This Saturday's game against Army, then, is everything that an Army-Navy Game always represents, but it's even more, if it's humanly possible to say so. This contest is, of course, the most global and far-reaching college football rivalry of them all, the one most steeped in tradition, emotion, and in the poignancy of knowing that the participants won't lead the NFL one day, but America. This game is everything you know to be true, beautiful and good about college football. It's also, however, a special proving ground for the 2010 Men of Ken. Gifted with two bye weeks, the Mids should be mentally refreshed for this duel with the Black Knights of the Hudson. Navy should no longer bear the burden of preseason hopes and grand longings for an elite bowl bid. The team knows it will play in San Diego against a rowdy bunch of Aztecs; that distraction has been removed from the books.

This Saturday in Philadelphia, Navy can just do the one thing that really matters: BEAT ARMY. Satisfying fans or living up to hype can recede into the background. This game is for Navy's players, a close-knit group of comrades blessed with one more afternoon in the arena, one more day between the painted white lines against the rivals from West Point in a celebrated American sports showcase. The Mids, to a man, don't have to worry about the outside world; that will be thrust upon them when they graduate from the Naval Academy. Saturday, it's about winning one game, the one game that counts. With inexhaustible resolve and newfound mental toughness, Navy can land one punch against Army and then land more punches without stopping. There doesn't have to be a mid-game lull due to the rigors of a full season. Two bye weeks have replenished this team's tank… or should we say "fighter jet engines?"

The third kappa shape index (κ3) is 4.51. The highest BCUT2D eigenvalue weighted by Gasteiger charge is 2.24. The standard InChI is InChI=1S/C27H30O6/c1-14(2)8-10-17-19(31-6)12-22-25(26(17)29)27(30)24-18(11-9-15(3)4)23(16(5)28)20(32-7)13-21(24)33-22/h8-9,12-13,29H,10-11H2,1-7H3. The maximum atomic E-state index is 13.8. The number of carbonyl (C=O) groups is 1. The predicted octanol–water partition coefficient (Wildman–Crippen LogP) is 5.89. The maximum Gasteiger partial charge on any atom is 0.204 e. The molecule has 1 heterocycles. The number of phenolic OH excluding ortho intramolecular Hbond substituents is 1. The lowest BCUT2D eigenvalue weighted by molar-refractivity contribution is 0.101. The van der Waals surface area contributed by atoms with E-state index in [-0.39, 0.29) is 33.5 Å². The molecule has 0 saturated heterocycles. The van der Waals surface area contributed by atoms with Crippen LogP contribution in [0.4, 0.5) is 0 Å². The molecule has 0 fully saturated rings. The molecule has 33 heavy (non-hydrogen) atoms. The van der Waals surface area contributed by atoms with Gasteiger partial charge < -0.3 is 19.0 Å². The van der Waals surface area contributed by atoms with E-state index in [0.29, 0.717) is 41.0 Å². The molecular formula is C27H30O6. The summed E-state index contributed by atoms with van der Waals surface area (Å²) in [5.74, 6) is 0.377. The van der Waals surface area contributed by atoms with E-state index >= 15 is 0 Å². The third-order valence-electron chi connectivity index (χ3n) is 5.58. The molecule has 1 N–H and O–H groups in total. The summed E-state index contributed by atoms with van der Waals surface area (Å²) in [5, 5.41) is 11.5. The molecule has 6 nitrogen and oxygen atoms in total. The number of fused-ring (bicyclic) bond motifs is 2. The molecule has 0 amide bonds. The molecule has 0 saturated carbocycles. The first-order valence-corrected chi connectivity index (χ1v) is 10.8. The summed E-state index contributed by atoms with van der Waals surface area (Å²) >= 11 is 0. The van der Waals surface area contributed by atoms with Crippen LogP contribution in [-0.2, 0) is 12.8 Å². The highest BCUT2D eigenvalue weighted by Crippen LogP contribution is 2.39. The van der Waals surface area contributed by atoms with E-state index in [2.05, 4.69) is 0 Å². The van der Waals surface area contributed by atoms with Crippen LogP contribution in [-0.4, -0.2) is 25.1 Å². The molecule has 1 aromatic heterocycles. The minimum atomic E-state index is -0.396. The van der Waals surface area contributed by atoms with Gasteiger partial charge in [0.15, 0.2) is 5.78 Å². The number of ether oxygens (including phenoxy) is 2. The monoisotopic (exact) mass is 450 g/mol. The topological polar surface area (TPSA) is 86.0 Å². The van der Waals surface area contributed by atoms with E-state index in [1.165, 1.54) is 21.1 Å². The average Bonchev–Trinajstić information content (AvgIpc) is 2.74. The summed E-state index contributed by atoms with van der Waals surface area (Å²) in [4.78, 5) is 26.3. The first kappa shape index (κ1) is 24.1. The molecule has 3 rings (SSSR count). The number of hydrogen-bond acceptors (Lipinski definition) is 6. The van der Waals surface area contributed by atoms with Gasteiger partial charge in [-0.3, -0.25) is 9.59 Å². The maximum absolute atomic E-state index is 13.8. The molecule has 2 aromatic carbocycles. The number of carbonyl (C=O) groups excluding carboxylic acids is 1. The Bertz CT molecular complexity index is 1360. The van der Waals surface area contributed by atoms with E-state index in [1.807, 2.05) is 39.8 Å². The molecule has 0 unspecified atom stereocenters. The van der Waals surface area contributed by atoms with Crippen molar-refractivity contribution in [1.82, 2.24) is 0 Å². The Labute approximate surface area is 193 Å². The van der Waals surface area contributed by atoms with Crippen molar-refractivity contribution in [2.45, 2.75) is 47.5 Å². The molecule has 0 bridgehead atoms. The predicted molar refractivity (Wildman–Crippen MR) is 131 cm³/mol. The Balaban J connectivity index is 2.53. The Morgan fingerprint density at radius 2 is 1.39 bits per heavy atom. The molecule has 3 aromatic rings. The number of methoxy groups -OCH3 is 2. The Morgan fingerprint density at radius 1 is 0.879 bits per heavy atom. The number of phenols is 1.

It's time for the unintentional but real passivity to exit stage right. It's time for a mentally refreshed Navy team to wear its superiority in this series, freed from the sense of frailty that defined the first 11 games of this unusual season in Annapolis.